Scoring Helper pretty much does what it says on the tin. It provides archers with a simple aid to track scoring. The digital tool is, “primarily meant for compound and recurve target archery.”


World Archery Live
World Archery Live gives users a single platform to keep up to date with all the latest results on the professional circuit including the World Archery Championships and the Archery World Cup. The app also catalogues more than 10,000 professional archers, features historical results, photo galleries of WA competitions, breaking news, live streaming of major events, and tutorials for beginners.

Contract between club and club members

I recently went and shot at another club. I paid for my shoot (not cheap) and then had the slowest session in the world while a group of beginners were coached. It wasn’t really the coaching that I minded (we’re all familiar with that and I can hear a lot of you thinking ‘oh my goodness, please say you’re providing member only sessions’) what bothered me was that the instructors weren’t giving the beginners any encouragement to speed up or get back over the shooting line. On their last end the beginners stood around on the range snapping photos of each other with the targets and their arrows which took at least 5+ minutes.


Be the Change


So, why am I writing a blog post about this? Well, it made me think that as we have a lot of beginners through the club we could do with laying out our position on how this ought to happen. A kind of contract between the club and the members if you like. So, here goes.


  • The usual / main indoor round shot is the Portsmouth (60 arrows at 20 yards on a 60cm target face). Club members should ALWAYS be able to shoot a Portsmouth with 6 sighters (72 arrows). We hugely encourage scoring and we keep a leader board of member shooting on the website here. We’d love to restart leagues or club competitions – if you’re interested in co-ordinating this please shout!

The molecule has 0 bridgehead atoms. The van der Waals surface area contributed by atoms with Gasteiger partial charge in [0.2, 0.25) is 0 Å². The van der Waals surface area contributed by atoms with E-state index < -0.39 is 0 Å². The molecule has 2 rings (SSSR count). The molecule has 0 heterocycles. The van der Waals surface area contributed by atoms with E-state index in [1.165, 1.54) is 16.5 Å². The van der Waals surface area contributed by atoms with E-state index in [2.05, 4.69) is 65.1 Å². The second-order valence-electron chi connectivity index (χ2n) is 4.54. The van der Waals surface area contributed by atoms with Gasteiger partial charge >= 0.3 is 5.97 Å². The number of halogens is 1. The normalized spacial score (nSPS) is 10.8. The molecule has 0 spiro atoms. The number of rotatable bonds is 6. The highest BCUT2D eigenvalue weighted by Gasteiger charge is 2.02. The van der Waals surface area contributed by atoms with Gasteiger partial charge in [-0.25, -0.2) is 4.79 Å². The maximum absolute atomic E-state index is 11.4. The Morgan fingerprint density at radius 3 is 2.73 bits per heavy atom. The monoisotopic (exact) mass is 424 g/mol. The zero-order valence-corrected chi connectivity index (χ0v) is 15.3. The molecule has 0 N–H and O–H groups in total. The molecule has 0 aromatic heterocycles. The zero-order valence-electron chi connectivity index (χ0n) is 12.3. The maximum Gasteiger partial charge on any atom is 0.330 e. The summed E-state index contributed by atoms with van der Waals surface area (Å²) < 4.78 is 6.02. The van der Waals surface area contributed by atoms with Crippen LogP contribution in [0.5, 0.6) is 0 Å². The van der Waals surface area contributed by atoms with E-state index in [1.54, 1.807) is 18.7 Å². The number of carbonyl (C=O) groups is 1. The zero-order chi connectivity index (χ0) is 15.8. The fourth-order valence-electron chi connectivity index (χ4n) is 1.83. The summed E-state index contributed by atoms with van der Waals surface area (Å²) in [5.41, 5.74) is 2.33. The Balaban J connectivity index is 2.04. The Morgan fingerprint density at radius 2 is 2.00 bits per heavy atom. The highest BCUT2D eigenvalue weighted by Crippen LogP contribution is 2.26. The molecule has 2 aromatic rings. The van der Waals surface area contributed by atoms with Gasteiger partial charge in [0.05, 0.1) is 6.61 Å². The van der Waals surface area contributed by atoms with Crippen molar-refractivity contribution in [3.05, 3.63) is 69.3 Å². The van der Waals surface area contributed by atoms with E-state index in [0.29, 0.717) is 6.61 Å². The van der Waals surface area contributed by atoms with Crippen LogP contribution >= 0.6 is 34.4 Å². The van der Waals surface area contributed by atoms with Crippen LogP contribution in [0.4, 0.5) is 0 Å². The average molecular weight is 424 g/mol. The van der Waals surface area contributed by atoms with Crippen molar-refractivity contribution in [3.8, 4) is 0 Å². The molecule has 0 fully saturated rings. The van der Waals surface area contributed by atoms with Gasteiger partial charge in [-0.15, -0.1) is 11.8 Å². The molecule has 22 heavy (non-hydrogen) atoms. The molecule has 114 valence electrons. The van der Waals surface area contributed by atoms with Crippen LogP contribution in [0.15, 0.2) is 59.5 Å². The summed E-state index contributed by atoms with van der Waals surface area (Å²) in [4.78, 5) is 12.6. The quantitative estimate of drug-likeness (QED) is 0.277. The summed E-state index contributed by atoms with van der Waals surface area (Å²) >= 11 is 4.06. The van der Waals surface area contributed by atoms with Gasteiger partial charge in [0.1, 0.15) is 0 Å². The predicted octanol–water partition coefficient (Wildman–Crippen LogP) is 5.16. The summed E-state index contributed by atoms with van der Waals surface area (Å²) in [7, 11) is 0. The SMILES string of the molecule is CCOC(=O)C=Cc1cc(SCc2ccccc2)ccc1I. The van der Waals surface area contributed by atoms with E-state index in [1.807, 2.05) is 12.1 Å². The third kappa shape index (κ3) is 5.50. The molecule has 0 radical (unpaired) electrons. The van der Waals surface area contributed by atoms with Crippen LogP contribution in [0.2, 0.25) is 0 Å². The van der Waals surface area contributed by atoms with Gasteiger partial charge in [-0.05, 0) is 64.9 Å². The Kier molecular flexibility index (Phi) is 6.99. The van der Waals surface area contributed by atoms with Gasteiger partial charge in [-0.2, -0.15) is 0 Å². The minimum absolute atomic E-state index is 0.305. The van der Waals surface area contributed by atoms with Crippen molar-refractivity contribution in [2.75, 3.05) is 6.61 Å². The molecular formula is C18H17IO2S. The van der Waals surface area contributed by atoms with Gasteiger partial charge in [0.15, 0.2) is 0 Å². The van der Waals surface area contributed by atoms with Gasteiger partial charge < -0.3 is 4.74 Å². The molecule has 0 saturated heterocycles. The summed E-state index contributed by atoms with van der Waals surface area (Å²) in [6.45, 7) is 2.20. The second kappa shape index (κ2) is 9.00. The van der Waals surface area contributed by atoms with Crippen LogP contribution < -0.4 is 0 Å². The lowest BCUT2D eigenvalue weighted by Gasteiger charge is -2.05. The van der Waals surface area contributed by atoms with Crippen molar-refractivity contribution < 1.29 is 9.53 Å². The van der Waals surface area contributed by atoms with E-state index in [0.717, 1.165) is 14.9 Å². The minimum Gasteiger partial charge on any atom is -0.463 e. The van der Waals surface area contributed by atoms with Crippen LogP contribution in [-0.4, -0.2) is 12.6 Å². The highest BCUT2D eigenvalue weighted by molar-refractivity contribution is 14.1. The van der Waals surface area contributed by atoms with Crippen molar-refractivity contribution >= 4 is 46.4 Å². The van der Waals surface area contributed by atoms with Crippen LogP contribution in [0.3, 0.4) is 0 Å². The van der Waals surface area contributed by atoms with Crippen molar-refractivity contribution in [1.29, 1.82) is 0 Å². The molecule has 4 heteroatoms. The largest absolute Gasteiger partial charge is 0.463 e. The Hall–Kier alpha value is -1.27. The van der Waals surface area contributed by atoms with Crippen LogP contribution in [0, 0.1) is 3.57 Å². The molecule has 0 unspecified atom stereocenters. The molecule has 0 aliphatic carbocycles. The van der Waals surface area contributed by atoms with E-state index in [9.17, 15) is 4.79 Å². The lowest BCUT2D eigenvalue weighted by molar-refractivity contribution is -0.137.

• If possible a club member should be nominated to either score during a session or count their arrows (I have a knitting row counter that I use to count my practice arrows). It’s helpful to have an accurate idea of how many arrows are getting shot.. not just for an idea of what you get for your money for a shooting session but for your own practice records.
  • Club members should feedback to the office if less arrows are being shot than this – if numbers drop really low for whatever reason (saving act of God / Downside / Schools Plus!) we’ll refund the cost of the session.
  • Instructors should do as much as they possibly can on the safe side of the shooting line. We won’t tolerate instructors standing on the range pontificating at beginners while club members stand around.
  • The only really unavoidably slow bit will probably be teaching beginners how to pull arrows. Club members are always welcome to go and assist the instructor, help to supervise the arrow pulling and help beginners to collect their arrows.
  • If the instructor is encouraged to always think – how can I be faster and allow more shooting time? Then club members are encouraged to think – how could I help the instructor to make this faster?
  • If you are interested in learning about coaching please tell us! Pretty much every club except ours has volunteer coaches who assist beginner club members. I’m not sure why we don’t have this. We’d love for more of our members to go through Level 1 / 2 training and help other club members to develop their shooting. It wouldn’t be a paid position but learning how to coach can be enormously helpful for your own shooting. Everyone coaches each other when learning to coach so you’ll get a lot of free feedback (including from the senior coaches leading the course).
  • We all need to remember that we need beginners – they are the life blood of the club and the fact that we run lots of beginners courses is how many many of our club members got started in the first place. BUT, we need to be respectful to our club members and appreciate how much they are paying to shoot.

OK so that’s it. Please do remember to tell the office if things go awry at the club as we may not know. Multiple reporting is better than everyone thinking that someone else will do it.


We’ve got a whole load of wonderful members and our constant flow of beginners lands more on our doorstep every month. It’s up to us to lay out what we expect but I don’t think we tell you what we’ll deliver in return often enough. And really – do think about coaching! Here’s a link to the Archery GB Level 1 course page.